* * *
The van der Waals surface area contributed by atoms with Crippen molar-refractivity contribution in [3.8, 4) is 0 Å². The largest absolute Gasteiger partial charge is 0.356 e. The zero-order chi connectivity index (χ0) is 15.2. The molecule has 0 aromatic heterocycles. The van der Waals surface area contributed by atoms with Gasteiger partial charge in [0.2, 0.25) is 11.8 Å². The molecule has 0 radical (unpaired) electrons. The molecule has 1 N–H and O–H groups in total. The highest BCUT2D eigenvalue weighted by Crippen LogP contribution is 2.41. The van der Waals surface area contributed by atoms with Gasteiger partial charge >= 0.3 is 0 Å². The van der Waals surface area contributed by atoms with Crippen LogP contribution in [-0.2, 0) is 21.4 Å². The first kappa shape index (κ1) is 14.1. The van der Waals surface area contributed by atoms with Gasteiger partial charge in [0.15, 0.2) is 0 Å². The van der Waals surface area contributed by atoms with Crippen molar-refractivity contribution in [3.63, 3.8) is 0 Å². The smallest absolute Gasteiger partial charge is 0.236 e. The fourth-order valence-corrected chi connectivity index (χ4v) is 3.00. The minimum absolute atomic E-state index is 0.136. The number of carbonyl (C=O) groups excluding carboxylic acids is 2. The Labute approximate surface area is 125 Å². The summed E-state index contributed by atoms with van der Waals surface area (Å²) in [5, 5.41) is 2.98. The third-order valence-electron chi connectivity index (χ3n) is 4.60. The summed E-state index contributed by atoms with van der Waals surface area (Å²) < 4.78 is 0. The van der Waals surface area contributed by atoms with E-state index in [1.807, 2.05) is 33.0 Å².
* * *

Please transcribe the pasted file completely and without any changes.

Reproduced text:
The van der Waals surface area contributed by atoms with Crippen molar-refractivity contribution in [3.8, 4) is 0 Å². The largest absolute Gasteiger partial charge is 0.356 e. The zero-order chi connectivity index (χ0) is 15.2. The molecule has 0 aromatic heterocycles. The van der Waals surface area contributed by atoms with Gasteiger partial charge in [0.2, 0.25) is 11.8 Å². The molecule has 0 radical (unpaired) electrons. The molecule has 1 N–H and O–H groups in total. The highest BCUT2D eigenvalue weighted by Crippen LogP contribution is 2.41. The van der Waals surface area contributed by atoms with Gasteiger partial charge >= 0.3 is 0 Å². The van der Waals surface area contributed by atoms with Crippen LogP contribution in [-0.2, 0) is 21.4 Å². The first kappa shape index (κ1) is 14.1. The van der Waals surface area contributed by atoms with Gasteiger partial charge in [0.15, 0.2) is 0 Å². The van der Waals surface area contributed by atoms with Crippen molar-refractivity contribution in [3.63, 3.8) is 0 Å². The smallest absolute Gasteiger partial charge is 0.236 e. The fourth-order valence-corrected chi connectivity index (χ4v) is 3.00. The minimum absolute atomic E-state index is 0.136. The number of carbonyl (C=O) groups excluding carboxylic acids is 2. The Labute approximate surface area is 125 Å². The summed E-state index contributed by atoms with van der Waals surface area (Å²) in [5, 5.41) is 2.98. The third-order valence-electron chi connectivity index (χ3n) is 4.60. The summed E-state index contributed by atoms with van der Waals surface area (Å²) < 4.78 is 0. The van der Waals surface area contributed by atoms with E-state index in [1.807, 2.05) is 33.0 Å².